Monday, 1 September 2014

Mechanical Bull Portfolio - August Review

The Mechanical Bull portfolio increased by 3.3% over the month. This compares with 1.3% for the FTSE 100 and 2.5% for the FTSE 250. This continued the trend of the last six months where the portfolio has been tracking the main indices. Renew was the standout performer gaining 22 per cent.

It was a busy month with VP, Dart and Staffline being sold and replaced by Amec, Wincanton and James Latham.

Dart Group was sold at 208p on the 11 August for a small profit of 4.5%. This was very disappointing considering the share price topped out at over 300p in April. The Stockopedia StockRank had dropped in to the 80s and it was only coming up in one Stockopedia screen and so according to my rules it had to go. It was replaced by Wincanton, which had a MB score of 105 (100 StockRank, + 5 Screens).

VP was also sold on the 11 August at 635p for a loss of 6.5%. This was bought in January this year has more or less just moved sideways. The StockRank dipped into the 80s with just one Stockopedia screen. It was replaced by Amec, which had a MB score of 103 (96 StockRank + 7 screens).

Things went much better with Staffline, which was sold on 29 August for 880p, more than double the buy price. Staffline's StockRank dropped sharply in the last week of August, down into the mid-70s. In fact, Staffline was the worst performing stock during August and I would have got 100p more if this had been sold one month earlier. The profits were used to purchase a stake in James Latham which has a MB score of 103 (98 StockRank score + 1 screens).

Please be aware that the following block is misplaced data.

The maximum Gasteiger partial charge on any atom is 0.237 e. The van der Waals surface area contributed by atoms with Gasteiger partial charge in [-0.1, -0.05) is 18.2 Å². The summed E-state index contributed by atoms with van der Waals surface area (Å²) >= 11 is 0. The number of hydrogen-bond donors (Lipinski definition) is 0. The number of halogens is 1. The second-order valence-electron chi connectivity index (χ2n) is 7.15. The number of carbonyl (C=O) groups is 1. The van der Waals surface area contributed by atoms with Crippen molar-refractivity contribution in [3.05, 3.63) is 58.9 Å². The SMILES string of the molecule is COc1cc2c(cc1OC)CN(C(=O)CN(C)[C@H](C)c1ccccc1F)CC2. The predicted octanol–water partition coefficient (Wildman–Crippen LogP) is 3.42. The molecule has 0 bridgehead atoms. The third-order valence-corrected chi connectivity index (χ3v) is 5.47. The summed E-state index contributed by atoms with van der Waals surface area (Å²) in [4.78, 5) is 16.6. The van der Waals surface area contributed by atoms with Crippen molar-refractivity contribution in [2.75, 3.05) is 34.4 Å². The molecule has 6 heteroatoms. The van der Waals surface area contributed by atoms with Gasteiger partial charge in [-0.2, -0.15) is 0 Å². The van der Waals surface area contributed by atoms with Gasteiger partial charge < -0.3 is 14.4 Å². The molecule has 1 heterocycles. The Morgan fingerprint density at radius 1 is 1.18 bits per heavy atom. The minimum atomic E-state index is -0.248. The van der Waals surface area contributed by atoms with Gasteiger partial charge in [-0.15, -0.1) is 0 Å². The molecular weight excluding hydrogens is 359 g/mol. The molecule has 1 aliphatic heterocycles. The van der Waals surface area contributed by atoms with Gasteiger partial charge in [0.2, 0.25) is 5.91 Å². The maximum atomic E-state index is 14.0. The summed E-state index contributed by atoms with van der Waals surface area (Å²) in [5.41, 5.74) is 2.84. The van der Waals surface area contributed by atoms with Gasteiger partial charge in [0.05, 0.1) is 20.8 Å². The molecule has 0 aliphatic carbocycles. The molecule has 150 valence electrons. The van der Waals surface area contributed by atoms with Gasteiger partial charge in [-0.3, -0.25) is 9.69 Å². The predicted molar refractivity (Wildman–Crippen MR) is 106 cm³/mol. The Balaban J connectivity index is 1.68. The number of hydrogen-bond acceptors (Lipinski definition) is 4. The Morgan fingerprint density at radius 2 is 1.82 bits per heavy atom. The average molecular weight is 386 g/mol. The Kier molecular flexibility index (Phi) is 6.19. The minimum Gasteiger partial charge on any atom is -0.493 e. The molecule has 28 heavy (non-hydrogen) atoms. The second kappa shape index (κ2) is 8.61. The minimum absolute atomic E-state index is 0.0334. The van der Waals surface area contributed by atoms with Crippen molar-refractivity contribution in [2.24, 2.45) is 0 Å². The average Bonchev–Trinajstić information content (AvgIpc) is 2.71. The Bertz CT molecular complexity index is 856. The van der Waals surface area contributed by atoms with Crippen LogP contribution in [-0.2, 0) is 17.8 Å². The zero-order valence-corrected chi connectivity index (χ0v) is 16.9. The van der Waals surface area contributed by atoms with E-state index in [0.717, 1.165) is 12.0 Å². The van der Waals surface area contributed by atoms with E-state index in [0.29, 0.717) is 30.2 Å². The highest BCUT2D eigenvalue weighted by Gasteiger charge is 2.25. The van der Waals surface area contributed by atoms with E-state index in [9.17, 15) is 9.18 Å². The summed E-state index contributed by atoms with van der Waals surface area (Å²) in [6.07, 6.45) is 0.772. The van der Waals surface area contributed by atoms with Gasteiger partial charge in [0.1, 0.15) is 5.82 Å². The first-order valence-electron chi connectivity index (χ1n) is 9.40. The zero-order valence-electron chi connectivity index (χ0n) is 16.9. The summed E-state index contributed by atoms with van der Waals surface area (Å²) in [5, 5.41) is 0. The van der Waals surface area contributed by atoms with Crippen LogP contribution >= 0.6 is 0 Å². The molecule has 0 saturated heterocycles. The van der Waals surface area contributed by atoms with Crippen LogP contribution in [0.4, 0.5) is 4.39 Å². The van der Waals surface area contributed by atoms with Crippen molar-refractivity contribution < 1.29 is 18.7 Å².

When buying into a new stock I select a position size by dividing the entire value of the portfolio by fifteen, which is the number of stocks held in the portfolio. However, since I don't bother with rebalancing, there isn't always enough cash achieve the desired position. This happened earlier in the month when buying into Wincanton and Amec, and so those positions had to be scaled back.

However the returns from the sale of Staffline means the portfolio now has larger than normal cash balance (£1300). I've decided to just hold this in cash to provide a bit of a buffer for when the cash from a sale does not cover the desired position size for the incoming stock.

So here is how the MB Portfolio looks as at the end of August:

A Tweak of the Rules

I have said before that I have not really convinced about the MB portfolio sell rules and in real life I have not been keeping to them. Dart seems oversold and it is now showing some signs of recovery. It also has a very good QV rank of 97.  However, profits have been taken in Staffline. It seems to have run out of steam and it has a fairly unimpressive QV rank of 48.

Its time then to tweak the buy/sell rules. Instead of selling when the MB score falls under 90, I am lowering automatic sell threshold to 80. But I will also implementing an automatic buy rule when a stock hits 105. These buys would be funded by selling the lowest scoring stock at the time.

Going back through my old spreadsheet suggests that this would have allowed me to run profits longer with WH Smith and Jarvis Securities while I would have avoided some of my less successful investments like Alumasc and Aberdeen Asset Management. Also, it would have allowed me to keep Dart which is now entering a recovery phase.

Overall, it wouldn't have a huge difference in performance, but its enough to warrant a change.

Thursday, 21 August 2014

A Stock Ranking Backtest